Spike in garbage truck fires prompts safety warning for battery disposal

13 February 2024

Waverley Council has renewed calls for residents to dispose of household batteries correctly following a spike in lithium-ion battery related fires in our garbage trucks.

Lithium-ion batteries, commonly found in everyday appliances including mobile phones, laptops and cameras, can pose a substantial risk to our local environment, community, and employees if not handled and disposed of properly.

A rubbish truck compactor can easily damage or crush batteries, causing them to explode or catch on fire, leading to toxic, self-sustaining battery fires that can be difficult to extinguish, and can reignite hours or even days later.

The frequency of these fires is increasing each year, including in Waverley, as more consumer products become battery powered.

Batteries, including standard AAA and AA batteries used in TV remotes and toys, should not be disposed of in household bins, including in recycling bins. Options for recycling batteries correctly include:

Mayor of Waverley, Paula Masselos, said heavy metals that leech out of batteries when decomposing in landfill can over time contaminate soil and groundwater, posing severe environmental and health risks.

“Currently in Australia, only 10% of batteries are recycled, even though 95% of the materials from batteries can be extracted and used for manufacturing new products. To that end, we’re doing our bit to help households dispose of batteries the right way.”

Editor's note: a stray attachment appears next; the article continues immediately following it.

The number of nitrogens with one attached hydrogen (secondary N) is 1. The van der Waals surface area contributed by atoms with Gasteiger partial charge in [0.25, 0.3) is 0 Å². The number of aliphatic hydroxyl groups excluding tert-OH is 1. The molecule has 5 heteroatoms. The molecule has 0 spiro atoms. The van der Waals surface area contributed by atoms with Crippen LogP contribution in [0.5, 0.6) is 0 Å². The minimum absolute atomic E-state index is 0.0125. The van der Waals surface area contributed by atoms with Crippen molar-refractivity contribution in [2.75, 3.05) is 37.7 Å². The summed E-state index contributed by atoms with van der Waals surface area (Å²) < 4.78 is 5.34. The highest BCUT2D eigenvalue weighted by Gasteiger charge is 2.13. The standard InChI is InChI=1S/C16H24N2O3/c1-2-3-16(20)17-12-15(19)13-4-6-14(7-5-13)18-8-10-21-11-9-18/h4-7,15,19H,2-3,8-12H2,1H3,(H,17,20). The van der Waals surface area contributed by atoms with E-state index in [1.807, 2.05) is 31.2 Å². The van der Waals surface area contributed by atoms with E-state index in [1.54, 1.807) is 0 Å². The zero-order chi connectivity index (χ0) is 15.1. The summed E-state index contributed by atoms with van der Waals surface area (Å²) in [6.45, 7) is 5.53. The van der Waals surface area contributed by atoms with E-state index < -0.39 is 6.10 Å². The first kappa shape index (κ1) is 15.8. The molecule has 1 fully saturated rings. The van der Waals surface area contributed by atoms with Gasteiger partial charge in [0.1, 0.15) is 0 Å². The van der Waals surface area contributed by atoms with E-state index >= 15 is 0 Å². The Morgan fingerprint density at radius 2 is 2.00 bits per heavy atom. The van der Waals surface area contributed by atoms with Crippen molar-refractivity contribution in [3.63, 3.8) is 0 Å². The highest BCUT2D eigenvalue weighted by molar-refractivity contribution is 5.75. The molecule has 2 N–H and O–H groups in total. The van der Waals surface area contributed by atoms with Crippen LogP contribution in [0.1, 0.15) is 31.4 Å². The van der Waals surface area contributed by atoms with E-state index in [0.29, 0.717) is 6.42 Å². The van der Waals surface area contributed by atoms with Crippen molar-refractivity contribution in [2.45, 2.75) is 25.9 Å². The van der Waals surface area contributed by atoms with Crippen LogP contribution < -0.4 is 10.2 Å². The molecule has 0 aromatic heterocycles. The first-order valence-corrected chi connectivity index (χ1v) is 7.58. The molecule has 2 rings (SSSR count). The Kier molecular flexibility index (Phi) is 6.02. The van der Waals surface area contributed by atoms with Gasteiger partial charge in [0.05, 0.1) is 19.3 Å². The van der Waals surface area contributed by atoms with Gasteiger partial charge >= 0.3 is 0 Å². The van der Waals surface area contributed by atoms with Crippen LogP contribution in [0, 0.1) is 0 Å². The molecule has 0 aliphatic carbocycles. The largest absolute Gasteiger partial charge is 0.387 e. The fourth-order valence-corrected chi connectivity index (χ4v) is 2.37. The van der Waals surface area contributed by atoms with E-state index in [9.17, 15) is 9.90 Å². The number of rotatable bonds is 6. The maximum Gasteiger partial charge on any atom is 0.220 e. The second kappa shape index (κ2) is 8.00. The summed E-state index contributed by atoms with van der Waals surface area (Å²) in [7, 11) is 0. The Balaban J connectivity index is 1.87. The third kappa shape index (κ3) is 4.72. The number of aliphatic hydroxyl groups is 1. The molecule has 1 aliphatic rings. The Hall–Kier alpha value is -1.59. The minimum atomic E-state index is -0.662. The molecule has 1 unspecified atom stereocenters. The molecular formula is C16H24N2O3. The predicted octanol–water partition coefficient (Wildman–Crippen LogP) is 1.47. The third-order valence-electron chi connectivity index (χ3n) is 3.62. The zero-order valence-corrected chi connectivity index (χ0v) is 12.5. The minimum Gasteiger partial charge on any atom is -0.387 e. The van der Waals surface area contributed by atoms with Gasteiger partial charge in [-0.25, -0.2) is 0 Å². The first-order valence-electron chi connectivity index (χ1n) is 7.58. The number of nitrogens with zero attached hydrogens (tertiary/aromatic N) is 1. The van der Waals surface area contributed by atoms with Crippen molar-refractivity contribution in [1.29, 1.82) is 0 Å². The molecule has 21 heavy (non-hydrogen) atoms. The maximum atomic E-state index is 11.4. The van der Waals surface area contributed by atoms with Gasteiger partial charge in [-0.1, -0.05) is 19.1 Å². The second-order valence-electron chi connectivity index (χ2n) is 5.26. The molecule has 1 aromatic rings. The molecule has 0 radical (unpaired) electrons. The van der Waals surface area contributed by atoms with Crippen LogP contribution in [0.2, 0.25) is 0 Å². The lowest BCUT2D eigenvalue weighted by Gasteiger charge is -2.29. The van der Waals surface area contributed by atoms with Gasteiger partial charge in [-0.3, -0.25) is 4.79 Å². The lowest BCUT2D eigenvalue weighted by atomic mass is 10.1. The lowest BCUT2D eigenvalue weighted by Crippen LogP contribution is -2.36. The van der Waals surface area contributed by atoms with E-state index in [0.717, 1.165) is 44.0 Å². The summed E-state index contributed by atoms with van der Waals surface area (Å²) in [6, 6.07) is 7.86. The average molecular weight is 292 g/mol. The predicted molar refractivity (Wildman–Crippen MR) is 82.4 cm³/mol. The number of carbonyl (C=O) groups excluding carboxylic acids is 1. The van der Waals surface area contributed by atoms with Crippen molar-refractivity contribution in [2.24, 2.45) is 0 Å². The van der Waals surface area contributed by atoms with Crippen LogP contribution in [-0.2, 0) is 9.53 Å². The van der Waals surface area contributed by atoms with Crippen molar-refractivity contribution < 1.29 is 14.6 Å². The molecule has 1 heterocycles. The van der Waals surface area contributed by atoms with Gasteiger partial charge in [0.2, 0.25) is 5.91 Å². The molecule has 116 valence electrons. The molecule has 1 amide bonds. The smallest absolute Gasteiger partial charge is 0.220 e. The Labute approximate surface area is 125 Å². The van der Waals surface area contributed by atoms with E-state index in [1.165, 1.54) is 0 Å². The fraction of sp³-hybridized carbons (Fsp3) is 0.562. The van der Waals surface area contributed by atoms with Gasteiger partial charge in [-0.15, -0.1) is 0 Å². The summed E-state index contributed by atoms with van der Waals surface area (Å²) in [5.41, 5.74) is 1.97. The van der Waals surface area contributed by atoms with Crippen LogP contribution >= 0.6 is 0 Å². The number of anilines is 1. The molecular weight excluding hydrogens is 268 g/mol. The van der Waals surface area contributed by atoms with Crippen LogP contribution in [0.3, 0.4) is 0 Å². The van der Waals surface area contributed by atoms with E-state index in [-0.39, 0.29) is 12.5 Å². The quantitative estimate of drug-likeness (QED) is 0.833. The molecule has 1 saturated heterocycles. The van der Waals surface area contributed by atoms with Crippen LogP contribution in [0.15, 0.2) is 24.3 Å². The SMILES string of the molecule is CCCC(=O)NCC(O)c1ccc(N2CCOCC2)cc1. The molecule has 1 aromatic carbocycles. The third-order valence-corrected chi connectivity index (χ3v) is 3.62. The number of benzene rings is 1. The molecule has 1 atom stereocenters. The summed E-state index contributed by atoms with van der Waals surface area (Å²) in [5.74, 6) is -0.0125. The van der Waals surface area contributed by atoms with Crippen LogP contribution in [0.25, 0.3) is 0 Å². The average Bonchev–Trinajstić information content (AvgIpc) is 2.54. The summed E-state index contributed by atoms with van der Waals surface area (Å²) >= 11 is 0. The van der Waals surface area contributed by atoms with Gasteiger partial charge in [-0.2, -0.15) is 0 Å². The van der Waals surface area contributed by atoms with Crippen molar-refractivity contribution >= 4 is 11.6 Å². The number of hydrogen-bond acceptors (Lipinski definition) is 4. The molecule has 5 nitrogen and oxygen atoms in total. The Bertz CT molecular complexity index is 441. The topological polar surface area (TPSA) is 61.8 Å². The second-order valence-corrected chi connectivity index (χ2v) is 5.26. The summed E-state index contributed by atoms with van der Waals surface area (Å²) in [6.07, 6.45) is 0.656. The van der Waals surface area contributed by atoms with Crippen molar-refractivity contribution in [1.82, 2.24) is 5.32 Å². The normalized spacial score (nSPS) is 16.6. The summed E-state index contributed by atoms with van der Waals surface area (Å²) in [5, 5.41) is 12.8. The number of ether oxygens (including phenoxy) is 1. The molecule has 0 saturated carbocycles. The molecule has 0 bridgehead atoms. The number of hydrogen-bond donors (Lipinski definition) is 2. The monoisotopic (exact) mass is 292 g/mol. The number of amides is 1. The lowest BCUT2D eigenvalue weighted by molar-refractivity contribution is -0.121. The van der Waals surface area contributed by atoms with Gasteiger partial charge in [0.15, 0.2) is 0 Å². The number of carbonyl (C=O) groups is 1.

How to handle batteries:

  1. Separate and Store: Store used batteries in a cool, dry place, preferably in a plastic or glass container. Keep them away from direct sunlight and heat sources. Use a dedicated battery storage container to reduce the risk of accidental contact with other materials.
  1. Tape your battery terminals: Battery terminals need to be taped on both ends with regular, non-conductive tape, such as clear tape, electrical tape, or duct tape. When battery terminals touch, they can spark and cause a fire.
  1. Check for damage: Before disposing of batteries, inspect them for any signs of damage – such as swelling or leaking. Damaged batteries should be placed in a plastic zip lock bag, and dropped off at a Community Recycling Centre, who should have a DG (Dangerous Goods) approved container. This will allow the batteries to be stored and transported safely.

Our next Recycle it Saturday problem waste drop-off event is on Saturday 24 February at the Alexandra Canal Depot, 67C Bourke Road, Alexandria from 9am to 3pm.

This free service is open to Waverley, City of Sydney and Woollahra residents. Items that are accepted include batteries, bicycles and scooters, e-waste, clothes and used printer cartridges. For the full list, and for more information, visit waverley.nsw.gov.au/residents/waste_and_recycling.


Media inquiries: media@waverley.nsw.gov.au or 0416 075 532.